"Trials are proofs of God's care"

On first consideration it may not be apparent how trials can be proofs of God's care. The suffering caused by sin or disease, or by any other human condition, rarely appeals to the casual thinker as a blessing; yet in a sense which Christian Science sets forth, the afflictions of human existence play a great redemptive part in the lives of men. So much so, that Mrs. Eddy could write in "Science and Health with Key to the Scriptures" (p. 66): "Trials teach mortals not to lean on a material staff,—a broken reed, which pierces the heart. ... Trials are proofs of God's care. Spiritual development germinates not from seed sown in the soil of material hopes, but when these decay, Love propagates anew the higher joys of Spirit, which have no taint of earth."

These are wonderful words. They break through the hard crust of material existence, showing its weakness and unreliability; they take the question of human suffering out of the region of the conjectural, exposing its material origin, and on the wings of inspiration carry one straight to the truth about God as Love and Spirit, pointing to the fact that the regeneration of mankind, with consequent freedom from suffering, can come about only as illusory material hopes vanish and spiritual sense illumines the way to spiritual living. Material sense is the seeming cause of all human suffering. Without suffering, mortals would continue to indulge in every conceivable orgy of materiality. Every trial they experience is the result of the clash between material sensuousness and the eternal law of Spirit, which decrees that spiritual living alone is legitimate. It is a fact beyond dispute that men have repeatedly been brought back to reason and righteous living through suffering. The sensualist, for example, overindulging himself in the use of foodstuffs or alcoholic beverages, is certain to be pulled up sooner or later by sickness. It is only after this has happened that many have looked upon the folly of their ways and amended them. Thus they have come to see that "trials are proofs of God's care," and that the suffering they endured was a call to examine their ways of thinking and living.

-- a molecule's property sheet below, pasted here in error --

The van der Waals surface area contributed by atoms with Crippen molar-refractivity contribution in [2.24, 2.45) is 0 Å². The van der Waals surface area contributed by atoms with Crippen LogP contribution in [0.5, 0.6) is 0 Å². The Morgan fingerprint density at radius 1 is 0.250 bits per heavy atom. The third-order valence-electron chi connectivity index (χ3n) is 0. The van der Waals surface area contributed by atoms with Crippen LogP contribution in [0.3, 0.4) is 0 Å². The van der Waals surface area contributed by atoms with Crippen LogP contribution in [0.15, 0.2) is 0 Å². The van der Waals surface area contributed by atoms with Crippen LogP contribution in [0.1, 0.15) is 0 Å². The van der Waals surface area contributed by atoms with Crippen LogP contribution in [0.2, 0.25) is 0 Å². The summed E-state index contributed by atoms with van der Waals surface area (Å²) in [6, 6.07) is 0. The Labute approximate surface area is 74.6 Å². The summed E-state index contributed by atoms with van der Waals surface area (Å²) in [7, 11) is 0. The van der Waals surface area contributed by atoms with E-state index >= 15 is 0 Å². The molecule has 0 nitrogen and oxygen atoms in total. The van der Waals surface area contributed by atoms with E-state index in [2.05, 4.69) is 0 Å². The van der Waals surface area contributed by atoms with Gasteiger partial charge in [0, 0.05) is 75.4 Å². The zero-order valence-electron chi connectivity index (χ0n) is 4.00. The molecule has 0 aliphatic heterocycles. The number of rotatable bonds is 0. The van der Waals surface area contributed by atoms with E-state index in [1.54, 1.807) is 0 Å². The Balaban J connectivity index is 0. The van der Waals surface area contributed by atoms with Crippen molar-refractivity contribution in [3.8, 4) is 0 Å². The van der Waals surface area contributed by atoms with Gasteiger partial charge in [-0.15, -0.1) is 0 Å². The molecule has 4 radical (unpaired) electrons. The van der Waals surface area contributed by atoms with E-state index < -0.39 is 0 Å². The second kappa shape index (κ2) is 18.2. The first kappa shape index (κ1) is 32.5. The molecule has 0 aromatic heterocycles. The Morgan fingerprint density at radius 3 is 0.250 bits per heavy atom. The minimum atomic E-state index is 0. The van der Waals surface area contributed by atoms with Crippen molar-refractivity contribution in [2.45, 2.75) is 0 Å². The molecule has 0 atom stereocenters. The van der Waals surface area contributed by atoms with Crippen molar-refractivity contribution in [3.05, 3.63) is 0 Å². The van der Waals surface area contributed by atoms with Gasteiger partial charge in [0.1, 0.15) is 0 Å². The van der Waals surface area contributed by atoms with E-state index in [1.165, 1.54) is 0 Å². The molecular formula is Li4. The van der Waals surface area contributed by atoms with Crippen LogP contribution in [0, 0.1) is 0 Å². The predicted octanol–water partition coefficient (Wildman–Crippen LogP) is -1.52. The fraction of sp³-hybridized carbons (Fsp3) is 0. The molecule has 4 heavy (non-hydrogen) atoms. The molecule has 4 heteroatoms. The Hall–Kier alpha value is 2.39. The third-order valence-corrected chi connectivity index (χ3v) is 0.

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Editorial
Thankfulness and Gratitude
November 24, 1923
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